Kathleen Frith manages communications and outreach for the Center for Health and the Global Environment at Harvard Medical School. An American-Bermudian, she previously worked at the Bermuda Biological Station for Research.

Monday, 31 Mar 2003

BOSTON, Mass.

It’s the beginning of a marathon week. This Friday night our Center is holding a fundraiser in New York City, next week we’re holding our two-day annual course for congressional staffers, and on April 28 we’re presenting Jane Goodall with our annual Global Environmental Citizen Award in Boston. In addition, I keep checking reports and commentary about the U.S. conflict in Iraq in a somewhat vain attempt to comprehend how our country has arrived in our present situation and what will likely be the short-term and long-term consequences of a “preemptive” strike. Today’s focus is Friday night.

Meryl Streep, who has been in touch with the Center and our work for the past few years, agreed to host a fundraiser and asked Sigourney Weaver to accompany her. Both of them are dedicated environmentalists — Meryl formed the group Mothers and Others for a Livable Planet in 1989 to educate people about the possible effects of pesticides on children’s health and she has worked with a number of other organizations promoting awareness about the threat to our health caused by toxins. Sigourney Weaver played Dian Fossey in the seminal work “Gorillas in the Mist,” which illustrated the importance of habitat preservation. Sigourney is on the board of the Dian Fossey Institute and has also worked with Natural Resources Defense Council and other organizations to raise awareness about these issues. Both dedicated mothers, they are particularly interested in the human health connection to the environment, which is the basis of the Center’s mission.

Working with artists has always been an important aspect of my work. I see all artists — actors, musicians, writers, painters, etc. — as our society’s most poignant storytellers. They have the gift of stirring our emotions and activating change. In my view, environmental stories, especially the stories that capture human health connections to our changing environment, need artists to make their urgency felt. Especially now.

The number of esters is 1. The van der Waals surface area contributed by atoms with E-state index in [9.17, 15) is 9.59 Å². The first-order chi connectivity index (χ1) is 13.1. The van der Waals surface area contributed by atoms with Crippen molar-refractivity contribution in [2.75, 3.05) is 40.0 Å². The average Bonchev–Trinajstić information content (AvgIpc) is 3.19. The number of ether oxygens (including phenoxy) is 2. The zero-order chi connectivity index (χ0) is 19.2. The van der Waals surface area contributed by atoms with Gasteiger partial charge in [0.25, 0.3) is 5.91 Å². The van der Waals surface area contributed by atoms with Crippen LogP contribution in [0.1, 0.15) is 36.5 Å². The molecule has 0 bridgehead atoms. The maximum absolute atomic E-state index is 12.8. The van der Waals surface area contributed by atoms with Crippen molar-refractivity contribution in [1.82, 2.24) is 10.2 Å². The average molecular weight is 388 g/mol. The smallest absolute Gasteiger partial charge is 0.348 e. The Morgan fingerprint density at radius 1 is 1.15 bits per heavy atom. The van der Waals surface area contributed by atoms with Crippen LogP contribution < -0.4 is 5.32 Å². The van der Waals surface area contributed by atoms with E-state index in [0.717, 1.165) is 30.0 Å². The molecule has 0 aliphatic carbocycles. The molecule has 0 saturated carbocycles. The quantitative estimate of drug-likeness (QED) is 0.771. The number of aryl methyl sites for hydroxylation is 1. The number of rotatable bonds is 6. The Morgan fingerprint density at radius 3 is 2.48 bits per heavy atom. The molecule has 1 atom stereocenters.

For the event Friday night, we have been working with a number of New York’s finest chefs and celebrity Iron Chef Moriomoto. The concept is that food is a perfect, tangible illustration of the intersection between human health and environmental health. The chefs will be creating a fantastic four-course meal made from organic produce, sustainable seafood stocks, and responsibly raised livestock. Even the wine for each course is made from organic grapes. Working with these chefs has also been a great source of inspiration. Many of these chefs are working on unique, effective environmental programs — one chef is designing organic and sustainable food for Delta’s new airline Song, set to launch later this month. The Center is striving to create a thoughtfulness of behavior — where people do not simply pick up their groceries without thinking about what chemicals might have been added that may pose health threats, how the product was harvested, and how those practices affect health.

If all goes well, the event on Friday will be full of hope and will provide an outlet for a group of artists, chefs, scientists, politicians, CEOs, and environmentalists to come together and inspire each other. This congregation of so many diverse backgrounds with a common thread of interest is one of the most rewarding aspects of my work here at the Center. I think it will also provide an opportunity for thinkers to commune during this time of such conflict.

Recently, the Center published a report on the human health effects of oil, from extraction through to combustion. The negative effects of oil and the ties with this country’s leadership and international policies are indisputable, exemplified by Halliburton waiting in the conflict’s wings in a Kuwait City hotel readying to get its hands on billions of barrels of reserve oil. I am anxious to attend a conference hosted by the Coalition for Environmentally Responsible Economies in New York tomorrow to hear what corporations such as Ford and GM are doing to help our economy transition to renewable energy.